Political Film Society - Newsletter #92 - December 25, 2000

December 25, 2000


Thirteen DaysA nuclear winter nearly began in October 1962, when American leaders pondered a military response to the installation of more than two dozen offensive SS-4 nuclear missiles in Cuba that could hit nearly every city in the United States. The television docudrama The Missiles of October (1974) was based largely on Robert F. Kennedy’s book Thirteen Days: A Memoir of the Cuban Missile Crisis (1971). With the publication in 1997 of The Kennedy Tapes: Inside the White House During the Cuban Missile Crisis, edited by Ernest R. May and Philip D. Zelikow, previous accounts have been revised. The film Thirteen Days, directed by Roger Donaldson, is the cinematic reworking of the events of October 1962, based on the May and Zelikow book, but a drama with less effective acting than the star-studded docudrama; the tagline is "You'll Never Believe How Close We Came." Filmed in Washington, D.C., the Philippines (to approximate a Cuban terrain), and the waters off Newport, Rhode Island, Thirteen Days focuses primarily on the tension between the civilian leadership of the Kennedy administration and the military brass, whose preferred option was for an air strike and ground invasion of Cuba in the belief that the Russian and international response was of no consequence. A major revelation in the new account is the central role played by Kenneth O’Donnell (played by Kevin Costner), who was Special Assistant to President John Kennedy (played by Bruce Greenwood), with an office next door to the Oval Office. Screenwriter David Self constructed much of the story from tapes of interviews with O’Donnell by journalist Sander Vanocur. O’Donnell spelled out the political consequences of every option considered by Kennedy and even gave his boss a pep talk at a low point in the crisis. A second major revelation is how top military commanders and Central Intelligence Agency director John McCone (played by Peter White), who had given bad advice the previous year in the Bay of Pigs fiasco, tried to subvert Kennedy’s pursuit of a nonviolent, peaceful solution to the crisis. Efforts of Air Force General Curtis LeMay (played by Kevin Conway) to send low-level reconnaissance aircraft to Cuba, hoping that one such airplane would be shot down so that an outcry in the United States would call for a major military solution, were foiled when O’Donnell called the pilots in charge of the missions with personal instructions from Kennedy, resulting in a cover-up of the antiaircraft shooting and of one death. Yet another provocative move occurred when General Maxwell Taylor (played by Bill Smitrovich) ordered military exercises in Puerto Rico (codenamed ORTSAC, transparently Castro spelled backward) in preparation for the invasion, a clearly insubordinate escalatory move.

Although most Soviet ships bound for Cuba turned back after Kennedy announced a quarantine, two Soviet ships, accompanied by a submarine, were "lost" at night by naval reconnaissance, proceeded past the 500-mile quarantine line, and were rediscovered in the morning, whereupon Admiral George Anderson (played by Madison Mason) ordered shots fired at one of the Soviet ships, the Marcula, in the presence of Defense Secretary Robert McNamara (played by Dylan Baker). Although the shots were merely aerial clusters, McNamara then flew into a rage, telling Anderson that no shots of any kind were to be fired without his approval, which in turn awaited a direct order from President Kennedy. Two other hostile signals, which Kennedy found out after the fact, were the detonation of a hydrogen bomb at Johnston Island and the dispatching of a U-2 spy plane to Siberia, where it was shot down. Thirteen Days makes much of the confusing Soviet response to Kennedy’s quarantine ultimatum and the important meeting between Attorney General Robert Kennedy (played by Steven Culp) and Soviet Ambassador Anatoly Dobrynin (played by Elya Baskin) which served to bring the crisis to an end. Thirteen Days also depicts United Nations Ambassador Adlai Stevenson (played by Michael Fairman) as politically isolated in his preference for a diplomatic solution, whereas The Missiles of October gives him a more crucial role in raising issues that had not previously been considered seriously. Although The Missiles of October version provided a more informative glimpse into Soviet decisionmaking, Thirteen Days highlights the uncertainty of dealing with Premier Nikita Khrushchev, whom many American top officials believed might have been ousted midway through the crisis. In Thirteen Days President Kennedy comes across as a cautious, pensive primus inter pares who was consciously trying to avoid World War III, having learned well the lessons of Barbara Tuckman’s The Guns of August (1962), which demonstrates that World War I began because leaders in several countries, on the basis of incomplete information, gave irreversible orders that unleashed military moves that could not be later recalled. The drama of the film appears to teach lessons to Americans who perhaps should reconsider the legitimacy of recent wars against Iraq and Serbia, where diplomatic options may have been pursued much less carefully. Accordingly, the Political Film Society has nominated Thirteen Days as best exposé and best film on peace for the year 2000. MH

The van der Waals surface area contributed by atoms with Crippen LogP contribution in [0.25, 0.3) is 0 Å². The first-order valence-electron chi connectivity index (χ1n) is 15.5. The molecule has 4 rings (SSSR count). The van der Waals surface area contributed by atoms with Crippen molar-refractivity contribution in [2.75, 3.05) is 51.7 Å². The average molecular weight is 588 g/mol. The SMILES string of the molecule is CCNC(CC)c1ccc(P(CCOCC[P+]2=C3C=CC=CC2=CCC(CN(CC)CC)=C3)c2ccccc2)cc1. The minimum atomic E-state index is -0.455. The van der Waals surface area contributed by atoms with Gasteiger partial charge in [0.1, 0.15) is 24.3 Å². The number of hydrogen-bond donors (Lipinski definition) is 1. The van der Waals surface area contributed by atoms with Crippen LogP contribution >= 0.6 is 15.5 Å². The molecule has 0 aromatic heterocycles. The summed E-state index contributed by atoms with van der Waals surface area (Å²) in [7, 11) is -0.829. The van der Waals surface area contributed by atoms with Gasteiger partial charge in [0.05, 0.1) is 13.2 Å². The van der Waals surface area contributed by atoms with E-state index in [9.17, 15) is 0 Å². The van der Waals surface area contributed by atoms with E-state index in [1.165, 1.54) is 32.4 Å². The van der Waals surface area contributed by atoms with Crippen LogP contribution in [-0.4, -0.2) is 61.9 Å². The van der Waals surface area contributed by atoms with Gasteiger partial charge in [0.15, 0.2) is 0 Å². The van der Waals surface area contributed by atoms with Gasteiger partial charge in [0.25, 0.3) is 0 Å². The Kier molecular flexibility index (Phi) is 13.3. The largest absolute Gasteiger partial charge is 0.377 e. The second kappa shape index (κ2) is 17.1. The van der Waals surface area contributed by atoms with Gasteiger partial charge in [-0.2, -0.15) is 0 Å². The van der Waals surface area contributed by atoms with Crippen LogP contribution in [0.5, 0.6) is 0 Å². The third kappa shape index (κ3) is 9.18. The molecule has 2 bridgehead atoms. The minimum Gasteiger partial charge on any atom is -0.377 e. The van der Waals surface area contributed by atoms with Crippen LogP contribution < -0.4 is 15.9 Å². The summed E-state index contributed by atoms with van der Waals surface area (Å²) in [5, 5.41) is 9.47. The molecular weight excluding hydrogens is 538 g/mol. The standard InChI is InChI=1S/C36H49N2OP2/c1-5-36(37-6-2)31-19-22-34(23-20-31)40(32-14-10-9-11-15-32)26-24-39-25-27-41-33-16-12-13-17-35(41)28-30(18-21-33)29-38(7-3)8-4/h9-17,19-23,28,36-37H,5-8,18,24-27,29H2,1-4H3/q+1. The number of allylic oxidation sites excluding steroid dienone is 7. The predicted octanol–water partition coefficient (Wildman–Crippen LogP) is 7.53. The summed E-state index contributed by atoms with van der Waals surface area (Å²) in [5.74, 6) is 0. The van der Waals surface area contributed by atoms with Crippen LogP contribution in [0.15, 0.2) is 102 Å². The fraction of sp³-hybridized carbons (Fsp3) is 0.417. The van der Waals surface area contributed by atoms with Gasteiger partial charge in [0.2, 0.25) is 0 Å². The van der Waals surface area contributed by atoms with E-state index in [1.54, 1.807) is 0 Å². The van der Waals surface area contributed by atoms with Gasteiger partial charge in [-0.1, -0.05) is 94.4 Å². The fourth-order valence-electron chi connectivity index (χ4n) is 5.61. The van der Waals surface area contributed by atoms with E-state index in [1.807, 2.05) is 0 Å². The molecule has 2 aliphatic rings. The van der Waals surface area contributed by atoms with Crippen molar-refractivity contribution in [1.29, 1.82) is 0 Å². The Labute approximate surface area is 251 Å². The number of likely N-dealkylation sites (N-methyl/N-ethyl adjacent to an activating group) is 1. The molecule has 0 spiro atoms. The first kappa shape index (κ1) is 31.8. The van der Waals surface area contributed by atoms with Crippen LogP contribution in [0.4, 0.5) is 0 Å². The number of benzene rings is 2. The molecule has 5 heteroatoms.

December 31 is the deadline for nominating films for the year 2000 for awards in the four Political Film Society categories -- democracy, exposé, human rights, and peace. So far, more than twenty films have been nominated.